“We tried to start over, but we were already marginalized in the community as ‘putschists,’” said Murat. “Our children were not accepted to schools, and finally, when 50 police arrived at our parent’s village to detain my wife, by chance we were not there. I sold my car within a week and with that money, we came to Greece.”
Now, at least 1,000 Turkish citizens are seeking refuge in Greece, according to the refugee support nonprofit SolidarityNOW. It’s hard to pin down an exact number because not many have applied for asylum, says Antonis Spathis, a human rights lawyer in Thessaloniki. The Greek Asylum Service told NPR that 186 Turkish citizens applied for asylum in 2016 and noted there has been a “significant” increase in 2017.
Oğuzhan Erkuş, a 19-year-old supporter of the Justice and Development Party (AK Party), who threatened to kill Mehmet Demirözcan (32), a sympathizer of the Gülen movement who live in the Netherlands’ Tilburg city was sentenced by a Dutch court.
A civil servant: “Tens of thousands of people, educated people, academics, journalists, lawyers, and many others, are scattered around the world for different reasons and are trying to find a safe place where they can be sheltered and continue their lives with their families. The Ugur Toksoy case was the point when Kosovo’s level of safety, or its breaking point, was put to test.”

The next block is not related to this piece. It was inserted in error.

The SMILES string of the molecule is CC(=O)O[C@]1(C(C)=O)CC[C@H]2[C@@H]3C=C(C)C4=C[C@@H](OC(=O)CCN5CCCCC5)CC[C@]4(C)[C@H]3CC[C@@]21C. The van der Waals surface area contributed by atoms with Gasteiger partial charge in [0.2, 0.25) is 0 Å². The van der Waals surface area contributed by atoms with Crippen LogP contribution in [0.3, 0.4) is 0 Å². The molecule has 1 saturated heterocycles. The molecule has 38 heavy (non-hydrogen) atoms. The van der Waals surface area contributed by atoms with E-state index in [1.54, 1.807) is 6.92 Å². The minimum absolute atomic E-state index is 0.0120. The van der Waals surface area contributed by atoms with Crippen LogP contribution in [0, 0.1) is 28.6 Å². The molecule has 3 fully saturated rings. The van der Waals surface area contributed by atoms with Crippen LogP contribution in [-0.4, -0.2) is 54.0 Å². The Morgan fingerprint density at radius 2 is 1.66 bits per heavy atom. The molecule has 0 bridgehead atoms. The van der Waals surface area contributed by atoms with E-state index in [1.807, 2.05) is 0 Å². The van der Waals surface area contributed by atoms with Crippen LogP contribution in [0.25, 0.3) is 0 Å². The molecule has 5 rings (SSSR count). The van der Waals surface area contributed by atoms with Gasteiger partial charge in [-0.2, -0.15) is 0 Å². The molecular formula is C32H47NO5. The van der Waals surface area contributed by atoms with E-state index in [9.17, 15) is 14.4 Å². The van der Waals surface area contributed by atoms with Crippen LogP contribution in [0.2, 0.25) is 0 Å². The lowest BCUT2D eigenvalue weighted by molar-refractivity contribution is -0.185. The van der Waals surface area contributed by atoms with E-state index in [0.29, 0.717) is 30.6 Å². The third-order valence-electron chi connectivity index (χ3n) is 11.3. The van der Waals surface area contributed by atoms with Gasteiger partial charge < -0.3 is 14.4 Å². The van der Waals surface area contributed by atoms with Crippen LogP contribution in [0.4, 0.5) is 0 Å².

Hundred of members of Turkey’s Gulenist network have sought refuge in neighbouring Greece. Turkey accuses the network of being behind the failed coup in July 2016. And in recent months, the number of lives in exile appears to be increased as the BBC’s Cagil Kasapoglu reports from Thessaloniki.
Dominika Spyratou of the Greek NGO SolidarityNow, which provides assistance to refugees, says that more than 1,000 Turkish citizens came to Greece seeking asylum after the July 2016 failed coup, while almost 300 Turkish families are now in Thessaloniki.
A group of pro-Erdoğan Turkish Islamists came together in the city of Duisburg, Germany, and protested the schools operated and inter-cultural dialogue activities which have been carried out by the Turkish people who are affiliated with the Gülen movement.
Last year’s failed coup against Turkey’s president Recep Tayyip Erdogan resulted in a crackdown on scholars and universities, and has divided the nation’s diaspora. Intense polarisation of Turkish diaspora, plus online harassment, means refugee scholars feel they are being watched.
Germany has rejected a formal request from Turkey to freeze assets of members of the network of U.S.-based cleric Fethullah Gulen. The German government officially rejected the request at the end of June, telling Ankara there were no legal grounds for Germany’s financial watchdog BaFin to crack down on the Gulen movement and its supporters.